The Dissonant Note

This post was made possible through the support of a grant from The BioLogos Foundation’s Evolution and Christian Faith program. The opinions expressed are those of the author and do not necessarily reflect the views of BioLogos.

debussyI have a heart arrhythmia that, though benign, is frustrating and feels like death despite its clinical insignificance. It has no cause and no effect; cardiologists call it capricious. It’s meaningless and unreasonable and irregular, and I hate it.

After a night of insomnia and errant heartbeats, I spend a comforting morning on the piano with Claude Debussy’s First Arabesque. Its rhythm is purposefully unpredictable, notes falling all over themselves.

I played the piano all the time when the arrhythmia was first monitored and diagnosed, drifting toward arrhythmic music I hated learning as a child. All those misplaced beats and skittering hands and attempts to hold multiple melodies in my head at the same time. It felt wrong, but my piano teacher knew: This one, she will never befriend the metronome.

The arabesque is a problem that never gets solved, an unanswered question. Playing it is like endlessly falling with nothing to right the body. It is all sky and no ground.

Arrhythmia is distressing in any form. Debussy’s use of arrhythmic structure—bitonality—got his music shunned by the artistic thought leaders of the day. In nineteenth-century Europe, tone was integral to composing music, tone being a steady sound in one key that predicts and guides the composition. Haydn and Bach were the greats, the ones to be emulated: repetition leading to rhythm, a diversionary tactic here to indicate that something is happening, a return to the source soon after. Set the metronome; do not deviate. [Read more...]

What Cannot Be Fixed

Fixed1I remember the time when “entropy” was all the rage. It must have been in the late twentieth century, that dark era when the world seemed in inexorable decline.

Everyone was talking about “entropy,” how everything was inevitably caught in a process of deterioration, disorder, decay. There was sound physics behind the concept—in the theory of thermodynamics. But as popularly used, “entropy” was not a technical term but a loose vision of the crumbling of culture, of the unavoidable disintegration of our lives and of all meaning. [Read more...]

I Belong to Jesus

Today we are happy to welcome back former Good Letters blogger Sara Zarr as a regular contributor once again.

3768063540_5c7235b957_z In the church of my childhood and adolescence, we had a tradition at church retreats and evening services of forming a circle, joining hands, and singing, “They’ll Know We Are Christians By Our Love.” (It was the seventies, okay?)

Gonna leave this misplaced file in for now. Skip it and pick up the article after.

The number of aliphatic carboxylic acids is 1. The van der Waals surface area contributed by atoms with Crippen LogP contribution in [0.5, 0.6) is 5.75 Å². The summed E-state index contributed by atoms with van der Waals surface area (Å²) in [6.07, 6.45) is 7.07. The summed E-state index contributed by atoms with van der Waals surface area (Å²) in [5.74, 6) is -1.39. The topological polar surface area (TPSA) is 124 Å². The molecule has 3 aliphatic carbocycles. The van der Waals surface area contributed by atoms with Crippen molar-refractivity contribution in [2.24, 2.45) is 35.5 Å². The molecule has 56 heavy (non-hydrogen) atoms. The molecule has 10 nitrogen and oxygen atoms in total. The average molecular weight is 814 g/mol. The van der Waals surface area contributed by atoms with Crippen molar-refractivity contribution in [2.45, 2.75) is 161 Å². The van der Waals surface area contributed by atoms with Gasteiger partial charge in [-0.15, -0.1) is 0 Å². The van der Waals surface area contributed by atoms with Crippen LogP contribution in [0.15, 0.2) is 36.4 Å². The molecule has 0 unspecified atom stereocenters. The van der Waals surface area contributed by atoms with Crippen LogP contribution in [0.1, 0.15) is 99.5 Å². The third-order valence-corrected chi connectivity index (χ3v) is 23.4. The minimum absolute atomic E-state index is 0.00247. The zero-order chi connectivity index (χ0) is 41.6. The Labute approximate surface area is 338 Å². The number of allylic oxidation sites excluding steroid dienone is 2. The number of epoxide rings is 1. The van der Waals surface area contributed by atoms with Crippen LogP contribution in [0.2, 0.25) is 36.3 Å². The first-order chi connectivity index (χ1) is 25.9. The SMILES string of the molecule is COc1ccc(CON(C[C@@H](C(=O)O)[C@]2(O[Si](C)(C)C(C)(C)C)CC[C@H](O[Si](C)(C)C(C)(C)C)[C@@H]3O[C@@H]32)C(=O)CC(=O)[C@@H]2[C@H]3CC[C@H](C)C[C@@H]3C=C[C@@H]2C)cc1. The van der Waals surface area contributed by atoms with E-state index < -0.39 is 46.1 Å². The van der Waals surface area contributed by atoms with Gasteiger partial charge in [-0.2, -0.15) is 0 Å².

These retreats were held in relatively remote areas, at centers with names like Mt. Hermon and The Lord’s Land, where believers would gather in A-frame buildings to learn and share.

Though my memories of being surrounded by cool adults wearing bellbottom jeans and sporting macramé guitar straps are special for me, I eventually felt a need to put distance between those days and who I am now. [Read more...]

This Dark World is Precious to Me: 14 Songs for 2014

4842505983_b76ddf0307_mGuest post by Joel Heng Hartse

This is my seventh yearly playlist for Good Letters. I’ve been racking my brains to come up with a theme for this one, but to be honest, I think the theme of these playlists is almost always the same: basically, the human condition—joy and sorrow, faith and doubt, triumph and tragedy, and all that.

These songs are roughly arranged in two parts, with the first half being more sad and angry, and the latter half more hopeful and upbeat. Really, though these are just fourteen songs I heard this year felt warm, human, and true. You can listen to them on a playlist here. I hope you like them. [Read more...]

When the Matches Go Out

When Marie-Henri Beyle visited Florence, that city named for its place among waters, he thought the art he came across might kill him. Visiting the Basilica Santa Croce in 1817, he wrote that he “was seized with a fierce palpitation of the heart…the wellspring of life was dried up within me. I walked in constant fear of falling to the ground.”

When I first heard of what is now called Stendhal’s syndrome (Beyle’s penname was Stendhal), I was overcome myself, with envy. I was studying English literature and art history in college, but I had never been so undone by my subjects.

The summer after learning about Stendhal’s syndrome, I bought a collegiate Eurail pass, starting my travels in Italy. I went to Rome and Florence. I saw the Sistine Chapel, and I thought it was beautiful, but other than slight nausea from the summer heat and dehydration, I had no physical reaction. I considered my failure to experience this ecstasy a deficiency; a true art lover, surely, could have brought herself to such a place with the appropriate knowledge and awe.

I left my art history on the sun-soaked campus in North Carolina when I joined the Army. The art I carried with me was music, from one choir to the next in North Carolina, Bosnia, Korea, Texas, and finally Seattle.

[Read more...]


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